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Annapurna South - live pics, and climb up to C2 this weekend
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Apr 29, 2005 13: 30 EST
In their previous report, The Annapurna South Face climbers reported fog, and a descent to BC through terrible weather: "We almost chose the wrong couloir. Had we gone down that route it would have ended in some vertical seracs."

The climbers came down after spending a few hungry nights in Camp 1 (Sherpas had dumped the supplies somewhere else), and organizing an evacuation of their sick cook from BC.

When they finally reached BC, they decided to rest and head back up in two days. Here's their latest today - with some stunning pictures from the ongoing climb!

Day 41 – 29th of April

"Good Morning this is mBank Lotto Annapurna South Face Expedition.

Greetings from ABC. Yesterday all members of the expedition, Sherpas and our cook moved to Advanced Base Camp.Today Marcin Miotk and two Sherpas have gone up to Camp I. Piotr Morawski, Vlado Strba and myself will join them tomorrow.

Our plan for the next days is to fix rope to Camp II, and even further if possible - up to the first difficult sectioins. That would be great - we could then easily return to BC, have some rest and then start our summit push."

Eternal snow and clouds

"The weather is not good, snow falls almost daily. It's clouds, snowfall, clouds...on and on. We never have two or three days without snow or clouds. We pray for improvement, but haven't seen it yet. Everybody feels good.

Tomorrow I think that I'll be able to report from Camp 1 how the conditions have changed up there while we were down in BC. Thank you and goodbye. Piotr Pustelnik"

Second update just minutes ago - all well in C1

Day 41 29th of April - afternoon

Good Morning this is mBank Lotto Annapurna South Face Expedition. Greetings again... We have just received a message from Camp I, that it survived the bad weather and everything is OK.
We are free to fix ropes to Camp II. As I said in the previous message, tomorrow we will go up to Camp I, and Marcin Miotk with Sherpas will bring new fix ropes. We are praying for good weather for the next two days, it would open the way to Camp II, or even further...Pray with us...Thanks far all...Piotr Pustelnik

Piotr now has 12 of the 14, 8000ers completed. Only Anna and Broad Peak remain on his quest to summit the world's tallest mountains. He has climbed Gasherbrum II twice (1990 and 1997), Nanga Parbat in 1992, Cho Oyu and Shisha Pangma Main in 1993, Dhaulagiri in 1994, Everest in 1995, K2 from the North in 1996, Gasherbrum I in 1997, Lhotse in 2000, Kangchenjunga in 2001, Makalu in 2002 and Manaslu in 2003.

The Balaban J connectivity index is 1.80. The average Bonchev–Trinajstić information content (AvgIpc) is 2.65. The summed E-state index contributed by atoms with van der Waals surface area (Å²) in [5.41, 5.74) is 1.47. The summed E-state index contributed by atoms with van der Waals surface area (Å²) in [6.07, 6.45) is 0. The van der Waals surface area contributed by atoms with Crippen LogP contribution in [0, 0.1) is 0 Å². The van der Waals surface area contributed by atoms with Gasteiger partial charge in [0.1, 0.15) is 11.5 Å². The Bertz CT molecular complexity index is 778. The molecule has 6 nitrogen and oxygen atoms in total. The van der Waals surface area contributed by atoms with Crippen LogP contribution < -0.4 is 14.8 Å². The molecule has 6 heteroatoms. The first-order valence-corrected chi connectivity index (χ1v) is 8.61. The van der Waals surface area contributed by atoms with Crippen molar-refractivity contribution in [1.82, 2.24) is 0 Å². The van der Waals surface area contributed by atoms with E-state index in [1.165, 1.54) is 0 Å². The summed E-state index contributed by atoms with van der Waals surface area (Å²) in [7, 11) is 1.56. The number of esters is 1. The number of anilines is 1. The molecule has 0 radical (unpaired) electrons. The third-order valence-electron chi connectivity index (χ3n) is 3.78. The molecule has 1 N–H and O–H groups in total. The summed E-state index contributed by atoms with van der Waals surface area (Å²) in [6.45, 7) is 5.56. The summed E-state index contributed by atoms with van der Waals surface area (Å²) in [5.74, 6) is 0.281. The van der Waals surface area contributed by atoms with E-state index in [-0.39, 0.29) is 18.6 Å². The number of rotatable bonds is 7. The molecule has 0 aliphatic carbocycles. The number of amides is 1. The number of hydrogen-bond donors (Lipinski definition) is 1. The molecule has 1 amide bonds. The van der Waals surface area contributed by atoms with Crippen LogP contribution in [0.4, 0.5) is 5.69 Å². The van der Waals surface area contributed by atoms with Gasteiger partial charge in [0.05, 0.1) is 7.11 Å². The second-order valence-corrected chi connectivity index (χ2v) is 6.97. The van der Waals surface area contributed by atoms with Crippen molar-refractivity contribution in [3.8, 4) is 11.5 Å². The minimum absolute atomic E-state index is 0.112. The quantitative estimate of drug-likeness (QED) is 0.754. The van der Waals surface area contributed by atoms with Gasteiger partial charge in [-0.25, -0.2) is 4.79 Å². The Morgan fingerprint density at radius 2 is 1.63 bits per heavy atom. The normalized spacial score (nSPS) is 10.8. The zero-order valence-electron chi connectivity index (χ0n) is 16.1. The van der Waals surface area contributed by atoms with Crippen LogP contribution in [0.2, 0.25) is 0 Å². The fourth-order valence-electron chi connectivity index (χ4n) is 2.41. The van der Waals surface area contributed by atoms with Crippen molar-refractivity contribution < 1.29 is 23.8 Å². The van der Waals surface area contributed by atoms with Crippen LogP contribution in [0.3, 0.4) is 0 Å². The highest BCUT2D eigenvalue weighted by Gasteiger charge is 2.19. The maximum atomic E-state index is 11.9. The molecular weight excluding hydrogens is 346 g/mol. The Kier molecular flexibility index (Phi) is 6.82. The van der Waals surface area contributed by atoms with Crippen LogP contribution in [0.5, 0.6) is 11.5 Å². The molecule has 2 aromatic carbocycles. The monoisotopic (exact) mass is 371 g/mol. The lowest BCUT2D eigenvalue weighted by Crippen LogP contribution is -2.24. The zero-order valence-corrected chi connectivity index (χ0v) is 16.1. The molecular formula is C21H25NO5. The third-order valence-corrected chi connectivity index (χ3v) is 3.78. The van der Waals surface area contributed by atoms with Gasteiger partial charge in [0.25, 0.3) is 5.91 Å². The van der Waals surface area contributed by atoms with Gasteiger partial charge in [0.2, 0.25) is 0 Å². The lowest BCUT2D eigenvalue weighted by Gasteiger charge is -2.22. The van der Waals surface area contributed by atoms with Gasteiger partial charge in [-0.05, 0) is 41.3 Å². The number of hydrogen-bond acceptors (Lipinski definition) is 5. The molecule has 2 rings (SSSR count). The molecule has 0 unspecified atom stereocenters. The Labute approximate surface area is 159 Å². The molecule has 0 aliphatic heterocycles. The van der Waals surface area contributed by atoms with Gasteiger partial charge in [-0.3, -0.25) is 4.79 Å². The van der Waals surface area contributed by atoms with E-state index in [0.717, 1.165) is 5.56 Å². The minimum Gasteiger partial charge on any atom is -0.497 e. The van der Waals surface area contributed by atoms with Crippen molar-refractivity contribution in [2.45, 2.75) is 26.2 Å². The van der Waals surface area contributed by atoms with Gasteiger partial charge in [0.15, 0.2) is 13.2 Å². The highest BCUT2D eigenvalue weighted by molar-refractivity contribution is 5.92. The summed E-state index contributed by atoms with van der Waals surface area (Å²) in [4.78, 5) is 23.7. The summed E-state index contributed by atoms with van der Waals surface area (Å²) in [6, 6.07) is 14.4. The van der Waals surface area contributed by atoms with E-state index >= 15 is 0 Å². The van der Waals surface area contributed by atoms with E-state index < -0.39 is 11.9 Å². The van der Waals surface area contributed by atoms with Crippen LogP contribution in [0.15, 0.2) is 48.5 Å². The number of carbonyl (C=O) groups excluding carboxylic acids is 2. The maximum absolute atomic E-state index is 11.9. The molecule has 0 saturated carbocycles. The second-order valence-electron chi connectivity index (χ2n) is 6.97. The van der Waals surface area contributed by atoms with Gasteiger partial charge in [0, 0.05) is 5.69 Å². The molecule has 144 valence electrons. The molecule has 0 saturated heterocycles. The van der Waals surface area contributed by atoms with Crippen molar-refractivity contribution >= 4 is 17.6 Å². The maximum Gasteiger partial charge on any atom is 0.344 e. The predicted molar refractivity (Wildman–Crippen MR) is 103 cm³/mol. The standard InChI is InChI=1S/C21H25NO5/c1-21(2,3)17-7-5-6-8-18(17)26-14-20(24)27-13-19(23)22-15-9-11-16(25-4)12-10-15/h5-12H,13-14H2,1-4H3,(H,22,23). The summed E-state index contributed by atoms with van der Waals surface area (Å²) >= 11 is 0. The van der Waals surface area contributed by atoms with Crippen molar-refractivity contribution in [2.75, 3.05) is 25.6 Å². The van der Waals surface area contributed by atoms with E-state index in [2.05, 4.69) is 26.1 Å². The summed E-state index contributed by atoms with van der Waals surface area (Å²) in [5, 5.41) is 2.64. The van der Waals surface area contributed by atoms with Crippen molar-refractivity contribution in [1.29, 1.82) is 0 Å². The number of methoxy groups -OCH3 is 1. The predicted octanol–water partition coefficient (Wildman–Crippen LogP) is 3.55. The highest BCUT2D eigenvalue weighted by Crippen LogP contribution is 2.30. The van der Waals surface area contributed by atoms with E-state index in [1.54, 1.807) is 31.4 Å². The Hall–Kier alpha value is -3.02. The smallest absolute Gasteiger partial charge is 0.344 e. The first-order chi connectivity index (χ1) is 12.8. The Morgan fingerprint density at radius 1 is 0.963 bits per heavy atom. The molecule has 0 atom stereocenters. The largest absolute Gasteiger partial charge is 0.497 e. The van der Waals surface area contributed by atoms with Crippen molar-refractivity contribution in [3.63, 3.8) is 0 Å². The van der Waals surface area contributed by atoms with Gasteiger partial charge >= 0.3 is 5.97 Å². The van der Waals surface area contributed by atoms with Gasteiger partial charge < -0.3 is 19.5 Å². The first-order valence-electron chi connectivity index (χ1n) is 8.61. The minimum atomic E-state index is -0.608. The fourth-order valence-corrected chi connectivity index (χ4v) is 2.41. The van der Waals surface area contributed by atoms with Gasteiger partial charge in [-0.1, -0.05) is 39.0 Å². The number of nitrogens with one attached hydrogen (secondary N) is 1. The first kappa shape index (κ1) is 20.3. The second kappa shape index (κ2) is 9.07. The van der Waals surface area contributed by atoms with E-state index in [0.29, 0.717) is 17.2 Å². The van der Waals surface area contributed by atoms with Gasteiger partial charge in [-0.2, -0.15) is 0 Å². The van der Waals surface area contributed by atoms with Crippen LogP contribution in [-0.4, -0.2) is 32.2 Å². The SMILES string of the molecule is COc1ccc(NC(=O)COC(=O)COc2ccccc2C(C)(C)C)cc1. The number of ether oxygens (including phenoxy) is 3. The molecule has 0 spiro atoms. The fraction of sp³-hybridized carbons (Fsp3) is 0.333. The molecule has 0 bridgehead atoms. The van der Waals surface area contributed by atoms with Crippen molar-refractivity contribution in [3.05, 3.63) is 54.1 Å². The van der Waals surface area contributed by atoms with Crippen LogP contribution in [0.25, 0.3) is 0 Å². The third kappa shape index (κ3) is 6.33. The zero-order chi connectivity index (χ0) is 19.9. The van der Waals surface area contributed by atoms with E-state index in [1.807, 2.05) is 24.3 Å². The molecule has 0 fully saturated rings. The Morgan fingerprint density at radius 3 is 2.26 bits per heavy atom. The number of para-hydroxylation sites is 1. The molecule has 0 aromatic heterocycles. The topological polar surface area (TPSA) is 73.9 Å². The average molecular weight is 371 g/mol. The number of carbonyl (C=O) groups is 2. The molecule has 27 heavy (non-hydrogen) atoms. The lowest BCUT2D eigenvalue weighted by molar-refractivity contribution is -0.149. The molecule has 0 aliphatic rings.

Year after year, climbers return to Annapurna despite its reputation as a difficult, dangerous mountain (a reputation earned in large part due to the high risk of avalanche.) Annapurna (8,091 m) is statistically the most dangerous peak of all the eight thousanders. The overall summit fatality rate is 40% (although not all climbers summit, of course).

Annapurna was the very first 8,000m peak ever summited. In 1950, French climbers Maurice Herzog and Louis Lachenal used only a rough map as a guide, and picked their way up an untried route to the summit. Their descent turned into a hellish nightmare, leaving them near death, with their extremities completely deadened by frostbite. Herzog and Lachenal survived their ordeal, but too many others have lost their lives over the years.

On Christmas Day 1997, Anatoli Boukreev was killed in an avalanche, an event that shocked the mountaineering community. In total, only 135 climbers have summited Annapurna - last year Ralf Dujmovits, Gerlinde Kaltenbrunner, Hirotaka Takeuchi and Denis Urubko summited the mountain from the North side.

Images:

1. Vlado Strba during the attempt to set Camp I
2. Approach to Camp I
3. Avalanche near Camp I
4. Digging out ABC (4950)
5. Camp I (6050)
6. The South Face at sunset

All images courtesy of Piotr Pustelnik.

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